Roy Campanella
    Campy is generally considered the second or third greatest Negro League catcher ever. He is considered one of the greatest catchers in major league history winning three MVP's. Yet, by all accounts Gibson was better than Campy. Even Campy himself said Gibson was better than him.

    It seems to me that the totality of the historical evidence, comparison to contemporary players, and available statistics clearly show a very strong indication that Gibson had all time great hitting ability and absurd home run power. And it's highly likely Gibson had All Star/Hall of Fame caliber major league skills.
    Arlett seems like a stud. I don't think it's an apples to apples comparison, given that Gibson's numbers were accumulated in much shorter spans. We could all list many players' 40 game stretches and add them up to be very impressive. The grind of a season is not something you can replicate, duplicate, or fabricate.

    If I have to bet I'd say there's probably a 40% chance that Gibson lasts as a catcher with career numbers better than Piazza. Nobody is waving him off as some cartoonish fraud. I do believe he was great and am genuine in saying that I truly wish he had the chance to prove himself in MLB games. As I mentioned before though...so many factors have to fall in his favor for this to happen, health not being the least of them.

    Leave a comment:


  • SHOELESSJOE3
    replied
    Originally posted by Honus Wagner Rules View Post

    Wow, I can't believe I started this thread over 11 years ago. We have 32 pages of debate, and discussion, and going back and forth. My own views on this discussion have changed over the years. As most of you know I don't really "rate" players anymore. I have no idea if Piazza was a better hitter than Gibson or vice versa. I believe that is completely unknowable. The more interesting question to consider is how good Gibson actually was. We have a good understanding how good Piazza was as he was a a modern player and we have his complete major league stats and lots of video of him hitting. And Piazza was an incredible hitter, especially doing it from the catcher's position.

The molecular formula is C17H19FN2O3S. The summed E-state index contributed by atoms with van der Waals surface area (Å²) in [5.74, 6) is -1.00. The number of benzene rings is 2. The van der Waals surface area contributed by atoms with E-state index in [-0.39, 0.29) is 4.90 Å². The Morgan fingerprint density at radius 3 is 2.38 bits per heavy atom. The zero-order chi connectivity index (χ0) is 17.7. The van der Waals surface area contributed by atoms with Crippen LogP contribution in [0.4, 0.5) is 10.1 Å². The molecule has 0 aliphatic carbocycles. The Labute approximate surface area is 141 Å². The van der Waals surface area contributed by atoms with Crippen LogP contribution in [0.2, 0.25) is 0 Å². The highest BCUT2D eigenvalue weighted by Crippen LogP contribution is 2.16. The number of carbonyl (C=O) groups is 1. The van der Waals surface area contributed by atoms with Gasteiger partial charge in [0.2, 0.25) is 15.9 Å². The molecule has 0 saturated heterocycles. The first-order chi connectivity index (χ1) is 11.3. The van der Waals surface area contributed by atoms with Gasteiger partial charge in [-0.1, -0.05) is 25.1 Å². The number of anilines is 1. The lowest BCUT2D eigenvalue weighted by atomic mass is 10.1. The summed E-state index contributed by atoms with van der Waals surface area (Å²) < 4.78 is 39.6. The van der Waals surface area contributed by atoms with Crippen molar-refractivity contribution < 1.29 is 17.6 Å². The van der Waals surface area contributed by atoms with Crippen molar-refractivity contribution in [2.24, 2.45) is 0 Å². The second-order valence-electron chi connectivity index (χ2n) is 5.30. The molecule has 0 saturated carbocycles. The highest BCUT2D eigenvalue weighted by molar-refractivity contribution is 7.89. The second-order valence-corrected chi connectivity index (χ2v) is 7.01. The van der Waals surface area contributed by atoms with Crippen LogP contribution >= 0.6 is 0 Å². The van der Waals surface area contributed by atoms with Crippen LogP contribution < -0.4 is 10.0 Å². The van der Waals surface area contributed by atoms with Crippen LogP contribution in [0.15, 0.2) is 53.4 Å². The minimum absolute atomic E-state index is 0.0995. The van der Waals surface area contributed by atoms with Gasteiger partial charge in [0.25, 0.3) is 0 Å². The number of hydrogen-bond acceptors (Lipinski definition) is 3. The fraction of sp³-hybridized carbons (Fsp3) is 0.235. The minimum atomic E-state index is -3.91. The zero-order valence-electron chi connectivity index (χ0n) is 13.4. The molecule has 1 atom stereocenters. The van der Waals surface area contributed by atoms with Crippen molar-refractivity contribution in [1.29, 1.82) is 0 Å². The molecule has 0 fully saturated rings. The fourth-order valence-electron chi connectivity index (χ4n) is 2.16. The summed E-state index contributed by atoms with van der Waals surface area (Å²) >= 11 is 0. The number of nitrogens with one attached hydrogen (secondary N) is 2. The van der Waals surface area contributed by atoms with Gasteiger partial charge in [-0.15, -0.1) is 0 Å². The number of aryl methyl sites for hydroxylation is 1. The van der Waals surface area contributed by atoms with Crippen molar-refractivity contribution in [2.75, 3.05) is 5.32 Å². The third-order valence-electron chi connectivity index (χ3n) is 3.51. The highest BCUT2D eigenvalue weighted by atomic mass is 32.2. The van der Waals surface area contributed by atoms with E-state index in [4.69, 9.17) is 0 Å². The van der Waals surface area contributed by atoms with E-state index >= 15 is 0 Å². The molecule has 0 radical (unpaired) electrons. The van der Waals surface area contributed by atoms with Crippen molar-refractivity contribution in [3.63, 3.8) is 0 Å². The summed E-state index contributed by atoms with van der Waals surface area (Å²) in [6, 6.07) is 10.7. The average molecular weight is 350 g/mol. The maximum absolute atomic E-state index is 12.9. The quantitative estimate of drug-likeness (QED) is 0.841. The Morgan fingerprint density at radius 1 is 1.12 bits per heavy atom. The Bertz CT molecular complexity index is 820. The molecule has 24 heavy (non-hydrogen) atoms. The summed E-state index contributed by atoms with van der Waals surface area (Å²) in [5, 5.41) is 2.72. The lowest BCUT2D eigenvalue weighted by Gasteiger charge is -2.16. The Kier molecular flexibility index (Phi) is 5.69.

Getting back to Gibson obviously, we can never know how exactly he would hit in the majors. But we can look at acknowledged tools and skills and we can make some direct comparisons to contemporary players and looking at various statistics. I will compare Gibson to three players.

    Jimmie Foxx
    IMHO Gibson and Foxx were basically twins as hitters. Their backgrounds have several similarities. Both were big, muscular, athletic, powerful right handed hitters. Both were legendary for their tape measure home runs. Both were catchers as Foxx was a catcher as an amateur and began his major league career as a catcher. Both were known to be heavy drinkers. Foxx had his last great season at age 34. Gibson played his last season at age 34. Foxx was known for his speed. Gibson, from what I read in newspaper accounts, had speed at least early in his career before the rigors of full time catching took his speed away later in his career. IMHO if Gibson had entered the majors at a relative young age and moved to another position he would have put up similar numbers as Foxx. Gibson' was born in December 1911 so his hypothetical major league prime would have been the 1930's when offense was very high. If Gibson stayed at catcher his offense would in likelihood dropped a fair amount at least.

    Russell "Buzz" Arlett
    As some of you know Arlett is one of my all time favorite "forgotten" players. One of the issues brought up is the LQ of the leagues that Gibson played in. Let's assume for a moment that the overall quality of the leagues that Gibson played in was that of the high minor leagues, say the PCL. Arlett, who was known as "The Babe Ruth of the Minor Leagues" played most of his career in the PCL and a bit in the International League. Arlett was an absolute legend, considered the greatest minor league player ever. Here is how Arlett and Gibson compare.

    Gibson: 3,873 PA .366./451/.692
    B.Arlett: 8,006 AB, .341 BA with .602 SLG

    Unfortunately we do not have walk totals and complete plate appearance totals for Arlett. He probably had well over 9,000 plate appearances in his minor league career. For decades Arlett's 432 minor league home runs were the all time record. He also had 1,786 RBI and 1,610 runs scored.